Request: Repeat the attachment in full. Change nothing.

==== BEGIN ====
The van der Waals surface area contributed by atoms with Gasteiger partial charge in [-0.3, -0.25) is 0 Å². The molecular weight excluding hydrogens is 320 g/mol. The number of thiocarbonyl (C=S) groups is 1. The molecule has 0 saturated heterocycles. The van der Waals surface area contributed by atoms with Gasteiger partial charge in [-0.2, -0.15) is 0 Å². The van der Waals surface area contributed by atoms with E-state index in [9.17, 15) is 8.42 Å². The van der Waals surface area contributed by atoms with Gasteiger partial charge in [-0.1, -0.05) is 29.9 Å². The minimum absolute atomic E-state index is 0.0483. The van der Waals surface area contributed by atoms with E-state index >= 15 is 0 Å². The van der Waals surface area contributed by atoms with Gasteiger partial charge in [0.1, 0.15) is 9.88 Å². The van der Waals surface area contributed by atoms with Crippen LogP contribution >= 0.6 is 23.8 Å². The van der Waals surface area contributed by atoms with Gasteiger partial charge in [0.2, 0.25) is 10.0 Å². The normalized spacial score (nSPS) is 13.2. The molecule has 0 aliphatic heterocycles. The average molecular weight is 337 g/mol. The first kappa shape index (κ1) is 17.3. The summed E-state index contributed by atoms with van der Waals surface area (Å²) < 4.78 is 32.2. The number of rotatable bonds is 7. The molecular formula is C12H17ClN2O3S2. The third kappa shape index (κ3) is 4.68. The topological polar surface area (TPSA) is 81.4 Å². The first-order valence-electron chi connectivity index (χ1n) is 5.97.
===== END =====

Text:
The van der Waals surface area contributed by atoms with Gasteiger partial charge in [-0.3, -0.25) is 0 Å². The molecular weight excluding hydrogens is 320 g/mol. The number of thiocarbonyl (C=S) groups is 1. The molecule has 0 saturated heterocycles. The van der Waals surface area contributed by atoms with Gasteiger partial charge in [-0.2, -0.15) is 0 Å². The van der Waals surface area contributed by atoms with E-state index in [9.17, 15) is 8.42 Å². The van der Waals surface area contributed by atoms with Gasteiger partial charge in [-0.1, -0.05) is 29.9 Å². The minimum absolute atomic E-state index is 0.0483. The van der Waals surface area contributed by atoms with E-state index >= 15 is 0 Å². The van der Waals surface area contributed by atoms with Gasteiger partial charge in [0.1, 0.15) is 9.88 Å². The van der Waals surface area contributed by atoms with Crippen LogP contribution >= 0.6 is 23.8 Å². The van der Waals surface area contributed by atoms with Gasteiger partial charge in [0.2, 0.25) is 10.0 Å². The normalized spacial score (nSPS) is 13.2. The molecule has 0 aliphatic heterocycles. The average molecular weight is 337 g/mol. The first kappa shape index (κ1) is 17.3. The summed E-state index contributed by atoms with van der Waals surface area (Å²) < 4.78 is 32.2. The number of rotatable bonds is 7. The molecular formula is C12H17ClN2O3S2. The third kappa shape index (κ3) is 4.68. The topological polar surface area (TPSA) is 81.4 Å². The first-order valence-electron chi connectivity index (χ1n) is 5.97.